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by Paula Bernstein
November 4, 2013 4:32 PM
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Netflix's Ted Sarandos Changes Tune About Day-and-Date, But What Do Distributors Think?

Ted Sarandos at Film Independent Forum

Just a week or so ago, Netflix chief content officer Ted Sarandos riled the industry with his contentious Executive Keynote address at the 9th annual Film Independent Forum in which he criticized theater owners for their resistance to the idea of day-and-date releasing of films on Netflix and threw down the gauntlet saying that theaters are going to "kill movies."

After getting some flak, he presented a more subdued keynote today at "The Business of Entertainment," an event in Los Angeles sponsored by Bloomberg and the Tribeca Film Festival.

"I wasn’t calling for day and date with Netflix," Sarandos said during the Q&A session. "I was calling to move all the windows up to get closer to what the consumer wants."

In response to a question about why the change of heart, Sarandos said, "I think there's a better business in giving people what they want than creating artificial distance between the product and the consumer."

That's quite a change of tune from the October 26 keynote, in which Sarandos asked why Netflix couldn't premiere movies the same day they open in theaters. "And not little movies. There's a lot of people and a lot of ways to do that. But why not big movies?” Sarandos asked.

He also said, “The reason why we may enter this space and try to release some big movies ourselves this way, is because I’m concerned that as theater owners try to strangle innovation and distribution, not only are they going to kill theaters–they might kill movies."

In response, John Fithian, president/CEO of the National Association of Theater Owners told Deadline that, in fact, Netflix was imperiling the future of movies.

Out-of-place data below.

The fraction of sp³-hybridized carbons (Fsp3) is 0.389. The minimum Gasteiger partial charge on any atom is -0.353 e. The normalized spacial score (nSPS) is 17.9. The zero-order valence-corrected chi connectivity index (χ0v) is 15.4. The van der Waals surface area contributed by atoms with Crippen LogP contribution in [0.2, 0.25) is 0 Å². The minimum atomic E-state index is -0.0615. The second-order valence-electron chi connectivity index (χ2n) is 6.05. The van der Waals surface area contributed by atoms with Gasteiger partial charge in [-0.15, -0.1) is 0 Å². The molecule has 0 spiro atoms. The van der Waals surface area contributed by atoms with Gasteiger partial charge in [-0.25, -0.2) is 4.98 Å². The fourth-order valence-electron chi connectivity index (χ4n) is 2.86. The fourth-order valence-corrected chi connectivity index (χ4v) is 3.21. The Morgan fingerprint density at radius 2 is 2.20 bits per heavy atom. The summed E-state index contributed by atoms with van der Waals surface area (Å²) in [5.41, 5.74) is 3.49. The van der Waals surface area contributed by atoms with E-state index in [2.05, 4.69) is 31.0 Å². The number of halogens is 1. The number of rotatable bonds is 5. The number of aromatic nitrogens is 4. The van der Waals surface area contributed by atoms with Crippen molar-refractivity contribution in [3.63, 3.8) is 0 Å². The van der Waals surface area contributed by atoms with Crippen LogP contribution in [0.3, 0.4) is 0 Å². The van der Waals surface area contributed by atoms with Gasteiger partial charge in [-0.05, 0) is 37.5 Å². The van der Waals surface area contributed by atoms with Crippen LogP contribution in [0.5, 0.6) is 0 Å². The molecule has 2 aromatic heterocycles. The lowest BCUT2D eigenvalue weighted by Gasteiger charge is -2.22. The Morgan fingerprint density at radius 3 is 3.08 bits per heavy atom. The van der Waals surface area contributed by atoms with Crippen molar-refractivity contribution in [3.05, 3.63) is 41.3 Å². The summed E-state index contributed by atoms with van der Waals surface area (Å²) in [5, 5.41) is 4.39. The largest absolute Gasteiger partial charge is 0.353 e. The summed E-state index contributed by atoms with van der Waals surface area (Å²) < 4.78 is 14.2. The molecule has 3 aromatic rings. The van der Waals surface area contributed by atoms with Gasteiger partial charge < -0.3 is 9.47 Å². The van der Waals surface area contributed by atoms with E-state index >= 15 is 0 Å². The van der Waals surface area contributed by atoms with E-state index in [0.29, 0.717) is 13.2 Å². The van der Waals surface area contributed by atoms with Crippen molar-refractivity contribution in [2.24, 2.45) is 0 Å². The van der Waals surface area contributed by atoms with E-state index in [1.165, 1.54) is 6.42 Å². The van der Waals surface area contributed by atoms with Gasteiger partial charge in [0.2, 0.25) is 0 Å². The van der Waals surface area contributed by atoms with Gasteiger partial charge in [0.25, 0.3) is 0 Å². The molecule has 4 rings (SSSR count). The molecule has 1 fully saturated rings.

"Subscription movie services and cheap rentals killed the DVD business, and now Sarandos wants to kill the cinema as well," Fithian said. As for day and date releases on Netflix, Fithian said, "The only business that would be helped by day-and-day release to Netflix is Netflix. If Hollywood did what Sarandos suggests, there wouldn't be many movies left for Netflix's customers or for anyone else. It makes absolutely no business sense to accelerate the release of the lowest value in the chain."

Sarandos' comments come just as many independent films are challenging the traditional theatrical model with multi-platform releases, including day-and-date VOD releases and ultra-VOD. So is it unreasonable for Sarandos to think that Netflix can get into that arena?

Clearly, the debate about day-and-date releasing isn't going away any time soon. Indiewire wants to know -- what does Sarandos' position mean for independent film distribution? Making independent films available on a platform like Netflix could mean an exponentially larger audience, as we've seen with day-and-date releases on VOD. But, surely distributors won't want to jeopardize the movie theater business or cannibalize theatrical audiences.

Indiewire has reached out to indie film distributors to get their response to the hot-button issue of day-and-date releasing, the future of movie theaters and how we watch movies. Stay tuned for our report on those responses in the coming days.

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2 Comments

  • bongokillerclown | November 5, 2013 4:41 PMReply

    Theaters are all but a waste of time and $$! People want the comfort of their homes with their own large screens and surround sound systems. Only major spectacular action films should be in theaters where you are paying upwards of $60 to watch a film when its all said and done. Unless that changes expect viewership to drop further. Ive gone to films that have a dozen people at most in an empty theater.....

  • Vin | November 4, 2013 5:33 PMReply

    "Sarandos' comments come just as many independent films are challenging the traditional theatrical model with multi-platform releases, including day-and-date VOD releases and ultra-VOD. So is it unreasonable for Sarandos to think that Netflix can get into that arena?"

    It's not unreasonable, if we're talking about smaller-budget independent film. In fact, that is precisely where indie film is heading (and I imagine everyone reading these pages already knows this).

    Sarandos is not convincing, though, when he talks about "big movies" - I presume he's talking about studio-scope movies, costing at least 70M. If that's the case, I am very curious to see exactly how that would make sense financially, either for a studio or for Netflix? It's telling that he doesn't really get into the details.